You have control over your choice in a fertility doctor. Don’t be afraid to ask questions or choose a different doctor. This is someone that will be accompanying you on your journey.
One of the many lessons that surprises people when finding a doctor, be it reproductive endocrinologist or otherwise, is YOU have way more insight and control over who you are treated by than you may think. Particularly in the fertility world, people can get hung up on SART data when in truth, success rates can be somewhat manipulated (for lack of a better word). Not only can it be affected by how the numbers are reported, but some clinics won’t cycle patients if they feel it will hurt their statistics (i.e. if a female patient has a low AMH, a clinic may not treat her as she’d “bring down” their success rates).
In general, when it comes to getting pregnant, the rule of thumb is if you’re under the age of 35 years and have been trying to conceive for over a year, or if you’re 35 years old or older and have been trying to conceive for over six months, you should consult with a fertility doctor.
Here’s what you need to consider as you start looking for doctors. If you have insurance, find out who takes your specific coverage. You can also ask doctors you trust, such as your OB/GYN or primary care physician, for a recommendation. Another excellent source is if you know any friends or family members who have gone through fertility treatments, you can reach out and ask them if there is someone they’d recommend.
Two other factors that should be high up on your list when identifying doctors is clinic location (should you cycle with a doctor, you will need to be monitored so would it be easier for you to see someone closer to home or work?), and if you’ve been diagnosed with a specific condition (PCOS, Endometriosis or Recurrent Pregnancy Loss), which doctors specialize in those conditions.
Some other questions to ask yourself are:
- Do I prefer a male or female doctor?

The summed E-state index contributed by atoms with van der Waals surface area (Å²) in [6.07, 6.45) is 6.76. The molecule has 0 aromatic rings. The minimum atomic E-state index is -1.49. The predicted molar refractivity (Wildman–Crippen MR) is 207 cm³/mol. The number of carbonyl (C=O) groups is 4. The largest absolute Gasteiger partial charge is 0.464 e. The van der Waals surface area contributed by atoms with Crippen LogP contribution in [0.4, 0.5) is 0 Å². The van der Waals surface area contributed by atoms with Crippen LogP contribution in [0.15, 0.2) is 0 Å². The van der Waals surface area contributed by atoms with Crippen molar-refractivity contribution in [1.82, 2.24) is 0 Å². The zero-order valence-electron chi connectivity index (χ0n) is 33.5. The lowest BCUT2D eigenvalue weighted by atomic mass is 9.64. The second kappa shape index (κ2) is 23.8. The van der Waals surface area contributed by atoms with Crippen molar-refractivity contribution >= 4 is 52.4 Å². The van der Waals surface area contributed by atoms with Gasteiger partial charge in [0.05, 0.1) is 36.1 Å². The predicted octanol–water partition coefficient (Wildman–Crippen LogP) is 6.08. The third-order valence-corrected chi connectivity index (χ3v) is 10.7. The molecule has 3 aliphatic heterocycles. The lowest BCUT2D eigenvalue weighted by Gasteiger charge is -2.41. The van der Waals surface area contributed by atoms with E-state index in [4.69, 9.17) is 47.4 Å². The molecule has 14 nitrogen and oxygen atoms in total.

- Am I interested in the mind/body connection? If so, which clinics/doctors have the same philosophy?
- Is bedside manner important to me?
If you either have insurance or if you’re able to afford it, I’d recommend scheduling two (or even three) initial consultations to meet and compare doctors. Some clinics also offer either free seminars or free consultations as a chance to get to know them better. This would give you an opportunity to be with them one on one, ask any questions on your fertility goals, their style, what course of action they would recommend, etc.
After meeting a few reproductive endocrinologists and considering all the above factors, what does your gut tell you? If you feel a connection with a doctor or an enthusiasm about a protocol a doctor recommends, that’s a strong indicator that you’ve found your doctor! More than anything, it’s how you feel about that doctor that is the best factor to go by.
A final important note–not for any reason, even after you have started fertility treatment with a doctor, should you ever feel beholden to them or like you can’t get a second opinion. Whether you have an excellent relationship with your fertility doctor or not, getting a second opinion is very commonplace, and you shouldn’t feel like you’re “cheating” on your doctor. Expanding your family is important, and if you wanted to just get a fresh set of eyes on your history to see if there’s any additional insight to be gained, it’s worth it.
Remember, we can’t control if or how we’ll get pregnant, but we can control who we pick as a doctor to help get us one step closer to parenthood!